Are they treating the symptom or the cause?
Adam Popescu reports:
On paper, it looks as if San Francisco shouldn’t have a homelessness problem. There are as many permanent housing beds as people who need them. The city spends hundreds of millions of dollars to help get people off the streets, and last year voters approved a measure to raise $300 million annually to tackle the issue by taxing local companies. Yet there are about 7,500 homeless in the city because of soaring rents and the difficulty of treating substance abuse, mental illness, and other health concerns.
Now the world capital of innovation and Big Data is betting that streamlined information is the answer. City officials have spent the past two years building a digital program called ONE System that can track and monitor every homeless person in San Francisco. The idea is simple: Collect and sort information associated with the homeless to more effectively assess risk factors, determine those most in need, and get those people into available shelters and transitional housing. But the reality is more complicated. Five months after its introduction, ONE System has helped get only 70 people off the streets as it contends with the same challenges that have plagued past efforts—as well as new ones, including persuading the city’s most at-risk population to sign on to a program with echoes of Big Brother.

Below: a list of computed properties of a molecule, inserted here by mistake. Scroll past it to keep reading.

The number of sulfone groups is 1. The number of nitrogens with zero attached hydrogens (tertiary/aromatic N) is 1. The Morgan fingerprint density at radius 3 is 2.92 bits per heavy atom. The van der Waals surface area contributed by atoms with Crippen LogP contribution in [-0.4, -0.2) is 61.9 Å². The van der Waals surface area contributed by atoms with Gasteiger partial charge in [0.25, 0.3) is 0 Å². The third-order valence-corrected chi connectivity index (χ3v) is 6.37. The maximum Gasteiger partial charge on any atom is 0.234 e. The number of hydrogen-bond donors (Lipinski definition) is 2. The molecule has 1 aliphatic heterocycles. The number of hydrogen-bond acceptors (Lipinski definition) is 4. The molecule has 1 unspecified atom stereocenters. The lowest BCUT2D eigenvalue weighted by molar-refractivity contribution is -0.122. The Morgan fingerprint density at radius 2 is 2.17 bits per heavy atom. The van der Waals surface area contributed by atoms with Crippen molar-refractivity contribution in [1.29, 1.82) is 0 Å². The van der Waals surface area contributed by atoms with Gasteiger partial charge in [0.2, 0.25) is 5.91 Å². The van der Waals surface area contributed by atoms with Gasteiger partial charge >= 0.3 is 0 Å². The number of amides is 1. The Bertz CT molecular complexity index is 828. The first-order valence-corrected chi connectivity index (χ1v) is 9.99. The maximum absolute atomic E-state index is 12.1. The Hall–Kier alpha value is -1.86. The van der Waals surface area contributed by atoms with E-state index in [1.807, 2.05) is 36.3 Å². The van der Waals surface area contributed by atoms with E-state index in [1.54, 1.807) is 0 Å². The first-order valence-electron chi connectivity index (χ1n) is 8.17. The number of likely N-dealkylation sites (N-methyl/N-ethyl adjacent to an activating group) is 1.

Read more on Bloomberg.

“Hey! What’s the big deal? Lawyers is rich!”
Attacking a Pay Wall That Hides Public Court Filings
The New York Times: “The federal judiciary has built an imposing pay wall around its court filings, charging a preposterous 10 cents a page for electronic access to what are meant to be public records. A pending lawsuit could help tear that wall down. The costs of storing and transmitting data have plunged, approaching zero. By one estimate, the actual cost of retrieving court documents, including secure storage, is about one half of one ten-thousandth of a penny per page. But the federal judiciary charges a dime a page to use its service, called Pacer (for Public Access to Court Electronic Records). The National Veterans Legal Services Program and two other nonprofit groups filed a class action in 2016 seeking to recover what they said were systemic overcharges. “Excessive Pacer fees inhibit public understanding of the courts and thwart equal access to justice, erecting a financial barrier that many ordinary citizens are unable to clear,” they wrote. The suit accuses the judicial system of using the fees it charges as a kind of slush fund, spending the money to buy flat-screen televisions for jurors, to finance a study of the Mississippi court system and to send notices in bankruptcy proceedings…”